Thank you for all your prayers and good wishes – please keep them up 🙂
Here are the most important updates:
– My eye is responding well to all the eye drops (4 different sorts last count)
– I am going to be released in the morning, assuming the head doctor says things are ok.
– I have to promise to come back for a check-up on Friday, and can go on holiday as long as I go to see an eye-doctor while I’m there. (:))
– I am allowed to sleep through the night (WHOO!!!)
Sleep well people!
(And now for the rambling back-story I promised yesterday but didn’t finish earlier…)
The first day of the busy week. DB and I slept in until half past 10 in the morning, which is a little bit later than I’d planned, but next to unheard of for him… I lazed about on the sofa until I finished my jigsaw and only half-heartedly started sorting out the first couple of boxes in my corner before a friend of DB’s came over. We all chatted for an hour or two and before I knew it, it was dinner-time, followed by walk-round-the-housing-estate-time, followed by crash-out-on-the-sofa-time.
My eye itched for most of the day, and I mostly ignored it. It was a bit dry and a bit red, so I dropped eye drops in every so often, but I get itchy, dry eyes fairly regularly anyway, so I didn’t really think too much about it until we were out walking and the street lights made my eyes hurt. I thought I must have got dust in them while cleaning.
When I peeled myself off the sofa, I took my contact lenses out, washed them carefully and went to bed reasonably early.
1 day down, 4 to go.
On an average night, I wake up at least once to go for a pee. On Monday, I was up several times, to put more eye drops in. My eyes (especially the right one) felt gritty. They wavered between feeling too dry, and feeling like I was crying.
Between loo-trips and eye-drop-trips and tossing-and-turning and fighting with the duvet, I didn’t get a lot of sleep.
In the early hours of Tuesday morning, I discovered that I couldn’t open my eyes. Or rather, I could, but it hurt. A lot. A very lot as we used to say in my family :).
The light hurt, the movement involved in opening them hurt, the movement involved in looking anywhere but straight ahead hurt. Everything hurt.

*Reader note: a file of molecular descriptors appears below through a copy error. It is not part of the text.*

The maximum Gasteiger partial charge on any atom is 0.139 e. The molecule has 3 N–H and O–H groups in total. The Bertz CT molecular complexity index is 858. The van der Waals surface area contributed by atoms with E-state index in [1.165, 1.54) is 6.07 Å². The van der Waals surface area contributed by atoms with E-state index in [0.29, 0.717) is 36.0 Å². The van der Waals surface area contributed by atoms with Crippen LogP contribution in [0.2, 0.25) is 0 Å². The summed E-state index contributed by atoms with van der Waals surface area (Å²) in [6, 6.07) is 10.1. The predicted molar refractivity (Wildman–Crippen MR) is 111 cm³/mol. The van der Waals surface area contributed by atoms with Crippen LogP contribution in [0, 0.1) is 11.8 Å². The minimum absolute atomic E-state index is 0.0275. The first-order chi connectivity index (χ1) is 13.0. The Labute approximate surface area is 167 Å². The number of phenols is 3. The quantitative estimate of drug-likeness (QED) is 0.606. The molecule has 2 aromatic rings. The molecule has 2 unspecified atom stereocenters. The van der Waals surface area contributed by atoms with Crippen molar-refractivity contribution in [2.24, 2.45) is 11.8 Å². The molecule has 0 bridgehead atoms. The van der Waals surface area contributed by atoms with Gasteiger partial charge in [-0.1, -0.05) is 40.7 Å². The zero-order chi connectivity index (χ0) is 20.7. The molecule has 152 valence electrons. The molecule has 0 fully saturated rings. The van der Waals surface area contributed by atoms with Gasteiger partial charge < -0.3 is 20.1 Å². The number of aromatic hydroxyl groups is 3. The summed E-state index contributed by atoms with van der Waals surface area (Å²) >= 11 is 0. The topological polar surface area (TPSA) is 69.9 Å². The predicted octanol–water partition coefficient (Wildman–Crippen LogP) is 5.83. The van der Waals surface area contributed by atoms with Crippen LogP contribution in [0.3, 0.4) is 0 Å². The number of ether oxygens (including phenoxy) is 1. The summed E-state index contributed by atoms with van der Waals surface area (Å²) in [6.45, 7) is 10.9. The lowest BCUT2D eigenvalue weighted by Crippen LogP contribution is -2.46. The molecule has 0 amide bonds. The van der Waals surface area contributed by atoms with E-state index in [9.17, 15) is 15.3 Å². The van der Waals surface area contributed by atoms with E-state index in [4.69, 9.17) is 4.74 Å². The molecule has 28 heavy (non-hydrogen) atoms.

We live on a road with streetlights, so even when the curtains are closed, a little bit of light comes in. That was enough to make me hide back under the duvet and scrunch my eyes closed.
At some point DB’s dad phoned and DB got up to help him. I stayed in bed. There was no way I could go anywhere or do anything useful. Looking at things is pretty impossible through closed eyes.
I slept for a while instead.
When I woke up, opening my right eye was still excruciating. Opening my left eye was ok, as long as I didn’t move it or look at anything remotely light. (Not because my left eye hurt, but because they’re synchronised and when left moves, right moves too. When left pupil dilates or closes, right does too). Even with my eyes shut I wasn’t totally pain-free. Just moving my eyes was like prodding a bruise or putting pressure on a sprained ankle.
I went back to sleep. Or at least tried to.
In the time it took DB and his dad to remove and replace the exhaust pipe on the van, I managed to sleep a bit more. I also managed to fumble my way to the cake tin in the kitchen. 😉 Opening my eyes without wincing (too much), came later. Something like 20 mostly-blind eye-drop trips later.
I was able to fully open the curtains at about half past 3, as the sun was starting to go down and I’d had a bath in the near-dark.
I’d originally asked DB to take me to see an eye-doctor when he got back.
When he got home, my eye was still bloodshot, but it didn’t hurt neatly as much and I was able to read (and write) one-eyed (hence the quote posts), and felt things were much improved. I wavered against going anywhere. We settled for going to a chemists and asking for more eye drops and a second opinion.